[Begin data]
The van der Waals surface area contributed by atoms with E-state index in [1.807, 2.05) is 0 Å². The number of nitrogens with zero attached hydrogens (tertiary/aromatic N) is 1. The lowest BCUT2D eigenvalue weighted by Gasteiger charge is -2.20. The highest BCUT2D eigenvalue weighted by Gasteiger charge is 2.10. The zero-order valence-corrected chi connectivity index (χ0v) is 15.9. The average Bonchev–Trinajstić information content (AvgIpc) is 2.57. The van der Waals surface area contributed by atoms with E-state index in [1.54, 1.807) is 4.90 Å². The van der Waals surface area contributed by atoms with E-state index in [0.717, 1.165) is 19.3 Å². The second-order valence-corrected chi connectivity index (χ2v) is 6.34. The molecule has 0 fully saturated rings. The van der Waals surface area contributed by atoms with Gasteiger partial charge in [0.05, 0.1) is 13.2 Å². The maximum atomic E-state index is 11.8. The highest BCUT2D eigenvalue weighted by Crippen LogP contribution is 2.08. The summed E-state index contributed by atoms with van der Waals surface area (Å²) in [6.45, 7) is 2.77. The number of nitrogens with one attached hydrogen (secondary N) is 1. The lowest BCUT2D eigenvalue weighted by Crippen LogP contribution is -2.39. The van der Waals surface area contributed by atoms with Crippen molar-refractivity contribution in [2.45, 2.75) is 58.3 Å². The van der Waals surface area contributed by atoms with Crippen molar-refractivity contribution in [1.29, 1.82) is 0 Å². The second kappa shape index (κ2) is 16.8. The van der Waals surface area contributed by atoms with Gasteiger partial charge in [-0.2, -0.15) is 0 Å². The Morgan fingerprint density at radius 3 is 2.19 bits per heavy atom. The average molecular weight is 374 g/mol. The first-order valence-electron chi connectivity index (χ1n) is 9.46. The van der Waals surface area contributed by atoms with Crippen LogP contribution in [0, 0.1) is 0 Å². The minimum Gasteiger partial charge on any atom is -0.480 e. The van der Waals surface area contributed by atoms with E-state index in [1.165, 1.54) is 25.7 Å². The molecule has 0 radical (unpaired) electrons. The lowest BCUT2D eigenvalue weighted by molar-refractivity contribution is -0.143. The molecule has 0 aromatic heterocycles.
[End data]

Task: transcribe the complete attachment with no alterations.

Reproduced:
The van der Waals surface area contributed by atoms with E-state index in [1.807, 2.05) is 0 Å². The number of nitrogens with zero attached hydrogens (tertiary/aromatic N) is 1. The lowest BCUT2D eigenvalue weighted by Gasteiger charge is -2.20. The highest BCUT2D eigenvalue weighted by Gasteiger charge is 2.10. The zero-order valence-corrected chi connectivity index (χ0v) is 15.9. The average Bonchev–Trinajstić information content (AvgIpc) is 2.57. The van der Waals surface area contributed by atoms with E-state index in [1.54, 1.807) is 4.90 Å². The van der Waals surface area contributed by atoms with E-state index in [0.717, 1.165) is 19.3 Å². The second-order valence-corrected chi connectivity index (χ2v) is 6.34. The molecule has 0 fully saturated rings. The van der Waals surface area contributed by atoms with Gasteiger partial charge in [0.05, 0.1) is 13.2 Å². The maximum atomic E-state index is 11.8. The highest BCUT2D eigenvalue weighted by Crippen LogP contribution is 2.08. The summed E-state index contributed by atoms with van der Waals surface area (Å²) in [6.45, 7) is 2.77. The number of nitrogens with one attached hydrogen (secondary N) is 1. The lowest BCUT2D eigenvalue weighted by Crippen LogP contribution is -2.39. The van der Waals surface area contributed by atoms with Crippen molar-refractivity contribution in [2.45, 2.75) is 58.3 Å². The van der Waals surface area contributed by atoms with Crippen molar-refractivity contribution in [1.29, 1.82) is 0 Å². The second kappa shape index (κ2) is 16.8. The van der Waals surface area contributed by atoms with Gasteiger partial charge in [-0.2, -0.15) is 0 Å². The Morgan fingerprint density at radius 3 is 2.19 bits per heavy atom. The average molecular weight is 374 g/mol. The first-order valence-electron chi connectivity index (χ1n) is 9.46. The van der Waals surface area contributed by atoms with Crippen LogP contribution in [0, 0.1) is 0 Å². The minimum Gasteiger partial charge on any atom is -0.480 e. The van der Waals surface area contributed by atoms with E-state index in [1.165, 1.54) is 25.7 Å². The molecule has 0 radical (unpaired) electrons. The lowest BCUT2D eigenvalue weighted by molar-refractivity contribution is -0.143. The molecule has 0 aromatic heterocycles.